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Government and the American Economy

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  • Fishback, Price V.

Abstract

The American economy has provided a level of well-being that has consistently ranked at or near the top of the international ladder. A key source of this success has been widespread participation in political and economic processes. In The Government and the American Economy, leading economic historians chronicle the significance of America’s open-access society and the roles played by government in its unrivaled success story. America’s democratic experiment, the authors show, allowed individuals and interest groups to shape the structure and policies of government, which, in turn, have fostered economic success and innovation by emphasizing private property rights, the rule of law, and protections of individual freedom. In response to new demands for infrastructure, America’s federal structure hastened development by promoting the primacy of states, cities, and national governments. More recently, the economic reach of American government expanded dramatically as the populace accepted stronger limits on its economic freedoms in exchange for the increased security provided by regulation, an expanded welfare state, and a stronger national defense.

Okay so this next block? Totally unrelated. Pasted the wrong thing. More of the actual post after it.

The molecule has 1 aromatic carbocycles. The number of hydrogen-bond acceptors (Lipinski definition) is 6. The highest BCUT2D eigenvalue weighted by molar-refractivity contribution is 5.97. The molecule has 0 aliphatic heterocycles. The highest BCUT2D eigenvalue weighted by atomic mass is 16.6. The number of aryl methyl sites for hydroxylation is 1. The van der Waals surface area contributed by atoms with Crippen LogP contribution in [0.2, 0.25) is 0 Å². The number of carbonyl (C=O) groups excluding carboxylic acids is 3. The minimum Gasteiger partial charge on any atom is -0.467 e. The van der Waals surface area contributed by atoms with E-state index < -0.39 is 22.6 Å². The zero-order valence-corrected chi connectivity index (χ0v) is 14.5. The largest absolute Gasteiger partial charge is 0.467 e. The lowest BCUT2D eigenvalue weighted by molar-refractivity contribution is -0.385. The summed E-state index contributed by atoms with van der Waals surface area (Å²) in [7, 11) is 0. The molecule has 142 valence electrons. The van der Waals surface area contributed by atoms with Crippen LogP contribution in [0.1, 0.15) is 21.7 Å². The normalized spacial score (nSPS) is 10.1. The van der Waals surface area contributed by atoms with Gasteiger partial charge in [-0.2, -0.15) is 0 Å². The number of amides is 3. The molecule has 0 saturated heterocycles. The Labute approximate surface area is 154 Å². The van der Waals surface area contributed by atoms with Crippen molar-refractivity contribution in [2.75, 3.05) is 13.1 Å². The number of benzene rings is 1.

Suggested Citation

  • Fishback, Price V., 2007. "Government and the American Economy," University of Chicago Press Economics Books, University of Chicago Press, edition 0, number 9780226251288, June.
  • Handle: RePEc:ucp:bkecon:9780226251288
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    Cited by:

    1. Timothy J. Hatton & Mark Thomas, 2012. "Labour Markets in Recession and Recovery: The UK and the USA in the 1920s and 1930s," CEH Discussion Papers 001, Centre for Economic History, Research School of Economics, Australian National University.
    2. Price V. Fishback & Rebecca Holmes & Samuel Allen, 2008. "Lifting the Curse of Dimensionality: Measures of the Labor Legislation Climate in the States During the Progressive Era," NBER Working Papers 14167, National Bureau of Economic Research, Inc.
    3. Timothy J. Hatton & Mark Thomas, 2010. "Labour markets in the interwar period and economic recovery in the UK and the USA," Oxford Review of Economic Policy, Oxford University Press, vol. 26(3), pages 463-485, Autumn.
    4. Nicholas Crafts & Peter Fearon, 2010. "Lessons from the 1930s Great Depression," Oxford Review of Economic Policy, Oxford University Press, vol. 26(3), pages 285-317, Autumn.

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